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Predicting neurological outcome after out-of-hospital cardiac arrest with cumulative information; development and internal validation of an artificial neural network algorithm

Andersson, Peder LU ; Johnsson, Jesper LU ; Björnsson, Ola LU ; Cronberg, Tobias LU ; Hassager, Christian ; Zetterberg, Henrik LU ; Stammet, Pascal ; Undén, Johan LU ; Kjaergaard, Jesper and Friberg, Hans LU , et al. (2021) In Critical Care 25(1).
Abstract

Background: Prognostication of neurological outcome in patients who remain comatose after cardiac arrest resuscitation is complex. Clinical variables, as well as biomarkers of brain injury, cardiac injury, and systemic inflammation, all yield some prognostic value. We hypothesised that cumulative information obtained during the first three days of intensive care could produce a reliable model for predicting neurological outcome following out-of-hospital cardiac arrest (OHCA) using artificial neural network (ANN) with and without biomarkers. Methods: We performed a post hoc analysis of 932 patients from the Target Temperature Management trial. We focused on comatose patients at 24, 48, and 72 h post-cardiac arrest and excluded patients... (More)

Background: Prognostication of neurological outcome in patients who remain comatose after cardiac arrest resuscitation is complex. Clinical variables, as well as biomarkers of brain injury, cardiac injury, and systemic inflammation, all yield some prognostic value. We hypothesised that cumulative information obtained during the first three days of intensive care could produce a reliable model for predicting neurological outcome following out-of-hospital cardiac arrest (OHCA) using artificial neural network (ANN) with and without biomarkers. Methods: We performed a post hoc analysis of 932 patients from the Target Temperature Management trial. We focused on comatose patients at 24, 48, and 72 h post-cardiac arrest and excluded patients who were awake or deceased at these time points. 80% of the patients were allocated for model development (training set) and 20% for internal validation (test set). To investigate the prognostic potential of different levels of biomarkers (clinically available and research-grade), patients’ background information, and intensive care observation and treatment, we created three models for each time point: (1) clinical variables, (2) adding clinically accessible biomarkers, e.g., neuron-specific enolase (NSE) and (3) adding research-grade biomarkers, e.g., neurofilament light (NFL). Patient outcome was the dichotomised Cerebral Performance Category (CPC) at six months; a good outcome was defined as CPC 1–2 whilst a poor outcome was defined as CPC 3–5. The area under the receiver operating characteristic curve (AUROC) was calculated for all test sets. Results: AUROC remained below 90% when using only clinical variables throughout the first three days in the ICU. Adding clinically accessible biomarkers such as NSE, AUROC increased from 82 to 94% (p < 0.01). The prognostic accuracy remained excellent from day 1 to day 3 with an AUROC at approximately 95% when adding research-grade biomarkers. The models which included NSE after 72 h and NFL on any of the three days had a low risk of false-positive predictions while retaining a low number of false-negative predictions. Conclusions: In this exploratory study, ANNs provided good to excellent prognostic accuracy in predicting neurological outcome in comatose patients post OHCA. The models which included NSE after 72 h and NFL on all days showed promising prognostic performance.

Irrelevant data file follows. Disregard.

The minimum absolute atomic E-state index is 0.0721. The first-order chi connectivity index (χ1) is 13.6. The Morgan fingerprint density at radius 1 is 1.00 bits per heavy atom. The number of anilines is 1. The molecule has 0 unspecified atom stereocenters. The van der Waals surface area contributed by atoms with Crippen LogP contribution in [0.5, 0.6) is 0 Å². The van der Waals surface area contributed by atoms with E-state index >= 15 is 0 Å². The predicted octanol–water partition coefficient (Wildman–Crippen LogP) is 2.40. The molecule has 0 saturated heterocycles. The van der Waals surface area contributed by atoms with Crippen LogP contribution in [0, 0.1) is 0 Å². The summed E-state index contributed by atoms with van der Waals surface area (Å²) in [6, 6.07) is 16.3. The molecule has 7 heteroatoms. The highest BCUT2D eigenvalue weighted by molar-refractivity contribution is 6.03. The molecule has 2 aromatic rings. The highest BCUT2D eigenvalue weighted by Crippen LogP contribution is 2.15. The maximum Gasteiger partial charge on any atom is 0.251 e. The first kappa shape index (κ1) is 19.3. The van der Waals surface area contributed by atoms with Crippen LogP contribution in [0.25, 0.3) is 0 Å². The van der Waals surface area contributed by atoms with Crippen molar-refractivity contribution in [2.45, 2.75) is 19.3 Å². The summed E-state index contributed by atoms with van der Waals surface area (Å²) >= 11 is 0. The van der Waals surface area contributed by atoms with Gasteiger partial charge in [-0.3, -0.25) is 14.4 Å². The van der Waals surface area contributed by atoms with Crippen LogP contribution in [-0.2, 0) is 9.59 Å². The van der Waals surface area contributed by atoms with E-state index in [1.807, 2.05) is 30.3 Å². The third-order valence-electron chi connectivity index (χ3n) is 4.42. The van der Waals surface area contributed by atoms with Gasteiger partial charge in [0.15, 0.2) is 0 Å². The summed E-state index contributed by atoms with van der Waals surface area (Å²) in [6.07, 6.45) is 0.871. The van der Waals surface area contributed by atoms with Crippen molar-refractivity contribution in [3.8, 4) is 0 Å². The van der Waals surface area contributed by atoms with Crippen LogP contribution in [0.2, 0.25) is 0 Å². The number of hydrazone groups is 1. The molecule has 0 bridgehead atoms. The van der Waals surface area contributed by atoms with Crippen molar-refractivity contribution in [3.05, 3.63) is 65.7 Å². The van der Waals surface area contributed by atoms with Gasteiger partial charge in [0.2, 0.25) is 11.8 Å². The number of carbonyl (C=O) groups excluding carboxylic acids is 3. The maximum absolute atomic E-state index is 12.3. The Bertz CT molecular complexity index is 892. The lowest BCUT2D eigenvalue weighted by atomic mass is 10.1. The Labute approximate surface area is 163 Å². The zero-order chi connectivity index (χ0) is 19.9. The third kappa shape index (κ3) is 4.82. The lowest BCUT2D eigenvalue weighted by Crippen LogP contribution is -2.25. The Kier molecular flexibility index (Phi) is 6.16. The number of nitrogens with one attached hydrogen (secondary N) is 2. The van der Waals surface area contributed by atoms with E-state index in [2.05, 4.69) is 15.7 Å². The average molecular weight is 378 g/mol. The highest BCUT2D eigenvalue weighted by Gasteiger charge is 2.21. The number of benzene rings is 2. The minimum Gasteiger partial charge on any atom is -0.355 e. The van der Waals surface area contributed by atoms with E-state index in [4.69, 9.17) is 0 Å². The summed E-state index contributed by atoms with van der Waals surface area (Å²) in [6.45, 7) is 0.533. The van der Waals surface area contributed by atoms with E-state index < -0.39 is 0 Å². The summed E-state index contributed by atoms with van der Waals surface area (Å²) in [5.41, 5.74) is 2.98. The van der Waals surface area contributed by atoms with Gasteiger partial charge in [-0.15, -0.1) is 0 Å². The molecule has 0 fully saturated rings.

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type
Contribution to journal
publication status
published
subject
keywords